A Life Well Used

My feet began to burn as I immersed them into the swirling water churning inside the salon’s pedicure sink.  I didn’t care.  I knew it would only smart for a moment and then I could finally sit back and relax.  With three energetic kiddos, 6 years and under, relaxing is something I don’t often get to do.  At least, not for long!   I was determined to relish in this rare moment.

I glanced over at my friend who had joined me for an afternoon of uninterrupted pampering, and we shared a knowing smile.  FREEDOM!

With no children or household responsibilities to distract us, we chatted easily.  Meanwhile, the nail technicians went to work on our feet: massaging, exfoliating, and eventually clipping and polishing our toenails.  Never mind that no one would really see them.  It was, after all, January in Minnesota and our feet would soon be covered in smartwool socks and clunky winter boots.

I sipped my complimentary beverage as we moved from the pedicure chair to the nail station.  I admired the precision and skill of the technician as she went to work taming my seasonally dry curling cuticles, and then perfectly filing and shaping my obviously neglected fingernails.

She quickly applied three layers of smooth shiny polish before I was left to sit under the ultra-violet drying lights.  Though the polish color ended up looking more like pepto bismol pink than the rose color I envisioned from the outside of the bottle, I couldn’t deny that my nails were perfectly manicured.  So I grudgingly embraced the shade and we headed out of the salon for an early dinner.

It had been a wonderful afternoon.  A much-needed reprieve from the every-day chaos that is my life at the moment.   But as I pulled up into the driveway and parked my midnight blue mini-van in the garage, I had to admit that I was happy to be home.  As much as I enjoy those moments away, I love being with my fabulous four.

As I opened the door, I was immediately thrown back into the hectic demands of family life.  Precious little people needed help getting ready for bed.  My one-year-old daughter needed her diaper changed.  My youngest son needed help brushing his teeth and buttoning his pajamas.  Bed-time stories needed to be read, prayers spoken, and hugs and kisses shared.  Dishes needed to be loaded in the dishwasher and toys needed to be picked up.

That night as I was brushing my teeth and getting ready for bed, I caught a glimpse of my hands in the bathroom mirror.  I was instantly annoyed that I had already managed to mar my freshly manicured nails.  Not only were there some indentations in the polish, but I had chipped some of the paint off one of the nails on my right hand.

By the middle of the next day, the paint was chipping off three of the fingernails on my dominant hand.  And by day three, I was starting to lose polish from the nails of both hands.  I barely made it through the week before deciding to give up on my fingernail polish altogether.  Defeated, I peeled off the last remnants of the now gaudy looking pink splotches that stubbornly remained.

I was very aware, however, that the rich merlot color on my toenails was still in perfect form.  Comfortably hidden under socks and footwear most of the time, they still looked as good as the day that I walked out of the salon.  Other than their brief daily exposure to shower droplets and suds, they had been untouched and uncorrupted.  They had also never really been seen or appreciated by anyone.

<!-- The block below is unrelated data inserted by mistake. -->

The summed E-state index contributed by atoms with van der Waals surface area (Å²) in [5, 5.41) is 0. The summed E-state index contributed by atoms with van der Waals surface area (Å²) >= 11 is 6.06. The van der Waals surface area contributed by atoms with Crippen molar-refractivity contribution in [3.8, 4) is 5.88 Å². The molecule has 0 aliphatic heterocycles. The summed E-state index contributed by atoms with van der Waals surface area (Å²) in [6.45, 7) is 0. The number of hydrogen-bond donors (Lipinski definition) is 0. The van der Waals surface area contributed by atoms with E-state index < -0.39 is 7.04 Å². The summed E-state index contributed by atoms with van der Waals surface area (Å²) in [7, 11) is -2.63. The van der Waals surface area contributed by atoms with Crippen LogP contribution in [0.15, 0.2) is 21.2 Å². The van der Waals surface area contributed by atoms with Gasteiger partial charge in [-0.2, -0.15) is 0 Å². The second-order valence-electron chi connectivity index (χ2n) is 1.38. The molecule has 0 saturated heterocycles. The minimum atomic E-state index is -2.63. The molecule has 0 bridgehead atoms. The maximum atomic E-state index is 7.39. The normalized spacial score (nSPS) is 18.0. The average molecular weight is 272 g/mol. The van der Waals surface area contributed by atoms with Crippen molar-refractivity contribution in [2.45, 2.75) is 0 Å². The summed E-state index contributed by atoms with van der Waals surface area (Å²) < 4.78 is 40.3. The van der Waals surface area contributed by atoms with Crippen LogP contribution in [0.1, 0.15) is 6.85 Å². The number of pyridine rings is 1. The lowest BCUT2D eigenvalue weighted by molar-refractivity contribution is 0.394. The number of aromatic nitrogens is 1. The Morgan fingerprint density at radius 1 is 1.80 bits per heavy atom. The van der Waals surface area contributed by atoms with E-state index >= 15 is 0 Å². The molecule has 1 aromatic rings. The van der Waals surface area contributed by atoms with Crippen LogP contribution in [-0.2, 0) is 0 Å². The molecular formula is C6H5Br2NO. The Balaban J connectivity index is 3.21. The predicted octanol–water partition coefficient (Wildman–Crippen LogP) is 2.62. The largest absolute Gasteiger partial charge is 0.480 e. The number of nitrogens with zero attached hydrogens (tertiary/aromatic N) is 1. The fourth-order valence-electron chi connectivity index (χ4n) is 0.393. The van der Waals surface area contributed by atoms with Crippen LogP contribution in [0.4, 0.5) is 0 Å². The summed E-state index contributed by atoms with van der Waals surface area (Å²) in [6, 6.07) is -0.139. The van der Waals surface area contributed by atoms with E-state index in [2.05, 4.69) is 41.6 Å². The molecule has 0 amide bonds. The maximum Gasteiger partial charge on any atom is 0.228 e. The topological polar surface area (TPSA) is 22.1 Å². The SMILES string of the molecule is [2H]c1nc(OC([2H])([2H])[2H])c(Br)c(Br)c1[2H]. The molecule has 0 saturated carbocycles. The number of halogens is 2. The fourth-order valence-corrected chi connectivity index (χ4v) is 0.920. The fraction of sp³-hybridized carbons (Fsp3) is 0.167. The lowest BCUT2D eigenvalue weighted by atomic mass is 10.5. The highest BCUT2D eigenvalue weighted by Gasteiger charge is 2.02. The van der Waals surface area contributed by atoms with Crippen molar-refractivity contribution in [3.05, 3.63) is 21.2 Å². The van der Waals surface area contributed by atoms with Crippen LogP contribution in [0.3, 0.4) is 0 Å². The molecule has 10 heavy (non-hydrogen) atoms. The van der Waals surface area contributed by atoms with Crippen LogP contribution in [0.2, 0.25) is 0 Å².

As silly as it may sound, this got me thinking about life and the way that I want to live mine.

I suppose I could have treated my hands the way that I treated my toes.  I could have covered them up or tried to avoid anything that might have damaged the shiny pink keratin coating.  But that would mean that dinners wouldn’t have been made, and diapers couldn’t have been changed.  Tummies wouldn’t have been tickled, children’s book pages wouldn’t have been turned, and tears would never have been wiped away.

Each need that was met and extra activity pursued was coupled with the potential of bumps, nicks and chips along the way.  But it also came with love and laughter and the satisfaction of doing what needed to be done for the people who I care about the most in this world.

So at the end of the day, my hands may not have looked very pretty, but they had been used to accomplish beautiful things.  And isn’t that what is most important?

Erma Bombeck once said:  “When I stand before God at the end of my life, I would hope that I would not have a single bit of talent left, and could say, ‘I used everything you gave me’.”

I love that quote!  It sums up the kind of woman I want to be.  I want to be a person who uses my intellect, passion, time, talents, and affections – ALL THAT I AM  – to be a blessing to others and to ultimately bring glory to my God.

I’m sure there will be days that I would rather hide behind comfortable excuses and status quo expectations.  I may have moments of idleness, watching others get their hands dirty instead.  I know that I have a long ways to go!

But my heart’s desire is to be USED!  Applied!  Poured out!

So bring on the bumps, nicks, and chips, because these hands have some beautiful work to do!

359px-Female_hands

photo credit: http://commons.wikimedia.org

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8 thoughts on “A Life Well Used

    • Thank you Christy. I have been slacking off lately- life with three little kids is so busy and I haven’t had the energy (or motivation) to sit down and write. I appreciate your encouragement. And yes, I will keep writing. Cheers to you!

  1. As always, hon, you’re right on. It’s amazing how many of God’s best lessons to us are so easy to miss because they’re interwoven deeply within the everyday fabric of life. You nailed this one!

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